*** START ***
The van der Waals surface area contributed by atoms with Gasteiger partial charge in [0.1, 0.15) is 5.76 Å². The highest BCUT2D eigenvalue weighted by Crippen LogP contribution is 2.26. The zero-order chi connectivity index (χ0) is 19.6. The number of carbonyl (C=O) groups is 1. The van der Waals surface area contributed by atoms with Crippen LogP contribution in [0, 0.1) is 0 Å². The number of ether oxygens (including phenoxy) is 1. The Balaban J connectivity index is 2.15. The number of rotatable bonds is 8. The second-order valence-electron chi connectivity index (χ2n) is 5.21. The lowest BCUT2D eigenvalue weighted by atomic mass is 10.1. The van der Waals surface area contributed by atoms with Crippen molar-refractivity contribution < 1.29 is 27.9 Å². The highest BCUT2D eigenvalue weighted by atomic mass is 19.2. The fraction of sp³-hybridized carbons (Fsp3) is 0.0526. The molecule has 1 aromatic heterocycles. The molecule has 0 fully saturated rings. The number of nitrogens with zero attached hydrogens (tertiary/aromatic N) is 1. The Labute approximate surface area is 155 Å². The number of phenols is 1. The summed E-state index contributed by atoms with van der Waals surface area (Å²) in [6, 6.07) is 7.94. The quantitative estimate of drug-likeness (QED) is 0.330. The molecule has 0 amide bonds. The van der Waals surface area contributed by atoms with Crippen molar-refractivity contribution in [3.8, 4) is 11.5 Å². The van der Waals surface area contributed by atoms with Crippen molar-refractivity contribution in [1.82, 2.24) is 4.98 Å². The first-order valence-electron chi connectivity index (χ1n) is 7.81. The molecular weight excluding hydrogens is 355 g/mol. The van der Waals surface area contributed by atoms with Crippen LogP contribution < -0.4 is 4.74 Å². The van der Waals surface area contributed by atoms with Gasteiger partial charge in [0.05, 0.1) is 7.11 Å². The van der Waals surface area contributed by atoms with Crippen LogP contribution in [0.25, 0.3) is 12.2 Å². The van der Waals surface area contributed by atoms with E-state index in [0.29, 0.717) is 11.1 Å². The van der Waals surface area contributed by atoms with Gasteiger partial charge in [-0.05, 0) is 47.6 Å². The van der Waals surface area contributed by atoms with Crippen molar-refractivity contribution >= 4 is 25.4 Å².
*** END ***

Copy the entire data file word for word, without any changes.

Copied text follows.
The van der Waals surface area contributed by atoms with Gasteiger partial charge in [0.1, 0.15) is 5.76 Å². The highest BCUT2D eigenvalue weighted by Crippen LogP contribution is 2.26. The zero-order chi connectivity index (χ0) is 19.6. The number of carbonyl (C=O) groups is 1. The van der Waals surface area contributed by atoms with Crippen LogP contribution in [0, 0.1) is 0 Å². The number of ether oxygens (including phenoxy) is 1. The Balaban J connectivity index is 2.15. The number of rotatable bonds is 8. The second-order valence-electron chi connectivity index (χ2n) is 5.21. The lowest BCUT2D eigenvalue weighted by atomic mass is 10.1. The van der Waals surface area contributed by atoms with Crippen molar-refractivity contribution < 1.29 is 27.9 Å². The highest BCUT2D eigenvalue weighted by atomic mass is 19.2. The fraction of sp³-hybridized carbons (Fsp3) is 0.0526. The molecule has 1 aromatic heterocycles. The molecule has 0 fully saturated rings. The number of nitrogens with zero attached hydrogens (tertiary/aromatic N) is 1. The Labute approximate surface area is 155 Å². The number of phenols is 1. The summed E-state index contributed by atoms with van der Waals surface area (Å²) in [6, 6.07) is 7.94. The quantitative estimate of drug-likeness (QED) is 0.330. The molecule has 0 amide bonds. The van der Waals surface area contributed by atoms with Crippen molar-refractivity contribution in [3.8, 4) is 11.5 Å². The van der Waals surface area contributed by atoms with Crippen molar-refractivity contribution in [1.82, 2.24) is 4.98 Å². The first-order valence-electron chi connectivity index (χ1n) is 7.81. The molecular weight excluding hydrogens is 355 g/mol. The van der Waals surface area contributed by atoms with Crippen LogP contribution < -0.4 is 4.74 Å². The van der Waals surface area contributed by atoms with Gasteiger partial charge in [0.05, 0.1) is 7.11 Å². The van der Waals surface area contributed by atoms with Crippen LogP contribution in [0.25, 0.3) is 12.2 Å². The van der Waals surface area contributed by atoms with E-state index in [0.29, 0.717) is 11.1 Å². The van der Waals surface area contributed by atoms with Gasteiger partial charge in [-0.05, 0) is 47.6 Å². The van der Waals surface area contributed by atoms with Crippen molar-refractivity contribution >= 4 is 25.4 Å².